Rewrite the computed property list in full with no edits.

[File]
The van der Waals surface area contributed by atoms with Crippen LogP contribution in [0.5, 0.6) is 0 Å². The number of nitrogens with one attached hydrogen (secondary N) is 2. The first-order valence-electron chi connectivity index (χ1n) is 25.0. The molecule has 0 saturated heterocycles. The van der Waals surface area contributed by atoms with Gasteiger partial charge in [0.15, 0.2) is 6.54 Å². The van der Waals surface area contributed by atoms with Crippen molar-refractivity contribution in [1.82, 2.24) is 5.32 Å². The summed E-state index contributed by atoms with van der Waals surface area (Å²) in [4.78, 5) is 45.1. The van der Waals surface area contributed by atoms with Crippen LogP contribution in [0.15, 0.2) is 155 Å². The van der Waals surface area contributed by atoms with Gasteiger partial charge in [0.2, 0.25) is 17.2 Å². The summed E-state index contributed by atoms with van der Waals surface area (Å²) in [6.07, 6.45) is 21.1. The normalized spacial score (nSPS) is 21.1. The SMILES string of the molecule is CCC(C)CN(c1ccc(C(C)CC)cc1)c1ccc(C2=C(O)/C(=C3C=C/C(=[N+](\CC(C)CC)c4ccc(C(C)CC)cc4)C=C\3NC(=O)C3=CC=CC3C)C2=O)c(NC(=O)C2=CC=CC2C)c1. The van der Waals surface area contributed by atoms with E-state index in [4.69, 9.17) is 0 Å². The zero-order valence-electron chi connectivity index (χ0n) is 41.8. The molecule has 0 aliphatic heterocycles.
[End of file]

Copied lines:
The van der Waals surface area contributed by atoms with Crippen LogP contribution in [0.5, 0.6) is 0 Å². The number of nitrogens with one attached hydrogen (secondary N) is 2. The first-order valence-electron chi connectivity index (χ1n) is 25.0. The molecule has 0 saturated heterocycles. The van der Waals surface area contributed by atoms with Gasteiger partial charge in [0.15, 0.2) is 6.54 Å². The van der Waals surface area contributed by atoms with Crippen molar-refractivity contribution in [1.82, 2.24) is 5.32 Å². The summed E-state index contributed by atoms with van der Waals surface area (Å²) in [4.78, 5) is 45.1. The van der Waals surface area contributed by atoms with Crippen LogP contribution in [0.15, 0.2) is 155 Å². The van der Waals surface area contributed by atoms with Gasteiger partial charge in [0.2, 0.25) is 17.2 Å². The summed E-state index contributed by atoms with van der Waals surface area (Å²) in [6.07, 6.45) is 21.1. The normalized spacial score (nSPS) is 21.1. The SMILES string of the molecule is CCC(C)CN(c1ccc(C(C)CC)cc1)c1ccc(C2=C(O)/C(=C3C=C/C(=[N+](\CC(C)CC)c4ccc(C(C)CC)cc4)C=C\3NC(=O)C3=CC=CC3C)C2=O)c(NC(=O)C2=CC=CC2C)c1. The van der Waals surface area contributed by atoms with E-state index in [4.69, 9.17) is 0 Å². The zero-order valence-electron chi connectivity index (χ0n) is 41.8. The molecule has 0 aliphatic heterocycles.